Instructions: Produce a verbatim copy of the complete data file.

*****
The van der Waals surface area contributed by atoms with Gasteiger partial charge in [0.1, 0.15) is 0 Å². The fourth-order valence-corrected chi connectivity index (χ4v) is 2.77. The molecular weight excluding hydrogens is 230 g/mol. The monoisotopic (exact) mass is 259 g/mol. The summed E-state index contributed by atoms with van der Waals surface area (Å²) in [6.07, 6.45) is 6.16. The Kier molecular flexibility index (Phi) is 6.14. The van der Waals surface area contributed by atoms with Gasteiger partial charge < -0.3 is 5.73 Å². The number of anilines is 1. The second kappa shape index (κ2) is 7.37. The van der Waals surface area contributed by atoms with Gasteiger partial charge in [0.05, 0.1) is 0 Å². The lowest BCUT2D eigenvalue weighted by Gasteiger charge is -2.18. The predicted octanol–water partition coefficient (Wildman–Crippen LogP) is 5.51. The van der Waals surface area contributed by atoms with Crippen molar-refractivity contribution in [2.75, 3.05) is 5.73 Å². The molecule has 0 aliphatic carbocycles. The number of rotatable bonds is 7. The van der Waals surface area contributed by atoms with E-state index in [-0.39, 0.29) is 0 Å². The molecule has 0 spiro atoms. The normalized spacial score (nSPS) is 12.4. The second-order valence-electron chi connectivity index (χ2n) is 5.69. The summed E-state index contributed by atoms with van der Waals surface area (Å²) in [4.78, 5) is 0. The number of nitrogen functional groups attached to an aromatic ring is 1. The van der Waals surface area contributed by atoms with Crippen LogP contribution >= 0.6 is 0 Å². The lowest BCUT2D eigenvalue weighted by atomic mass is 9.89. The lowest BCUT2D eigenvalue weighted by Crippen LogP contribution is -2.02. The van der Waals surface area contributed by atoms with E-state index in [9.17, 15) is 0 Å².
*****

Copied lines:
The van der Waals surface area contributed by atoms with Gasteiger partial charge in [0.1, 0.15) is 0 Å². The fourth-order valence-corrected chi connectivity index (χ4v) is 2.77. The molecular weight excluding hydrogens is 230 g/mol. The monoisotopic (exact) mass is 259 g/mol. The summed E-state index contributed by atoms with van der Waals surface area (Å²) in [6.07, 6.45) is 6.16. The Kier molecular flexibility index (Phi) is 6.14. The van der Waals surface area contributed by atoms with Gasteiger partial charge < -0.3 is 5.73 Å². The number of anilines is 1. The second kappa shape index (κ2) is 7.37. The van der Waals surface area contributed by atoms with Gasteiger partial charge in [0.05, 0.1) is 0 Å². The lowest BCUT2D eigenvalue weighted by Gasteiger charge is -2.18. The predicted octanol–water partition coefficient (Wildman–Crippen LogP) is 5.51. The van der Waals surface area contributed by atoms with Crippen molar-refractivity contribution in [2.75, 3.05) is 5.73 Å². The molecule has 0 aliphatic carbocycles. The number of rotatable bonds is 7. The van der Waals surface area contributed by atoms with E-state index in [-0.39, 0.29) is 0 Å². The molecule has 0 spiro atoms. The normalized spacial score (nSPS) is 12.4. The second-order valence-electron chi connectivity index (χ2n) is 5.69. The summed E-state index contributed by atoms with van der Waals surface area (Å²) in [4.78, 5) is 0. The number of nitrogen functional groups attached to an aromatic ring is 1. The van der Waals surface area contributed by atoms with Crippen LogP contribution >= 0.6 is 0 Å². The lowest BCUT2D eigenvalue weighted by atomic mass is 9.89. The lowest BCUT2D eigenvalue weighted by Crippen LogP contribution is -2.02. The van der Waals surface area contributed by atoms with E-state index in [9.17, 15) is 0 Å².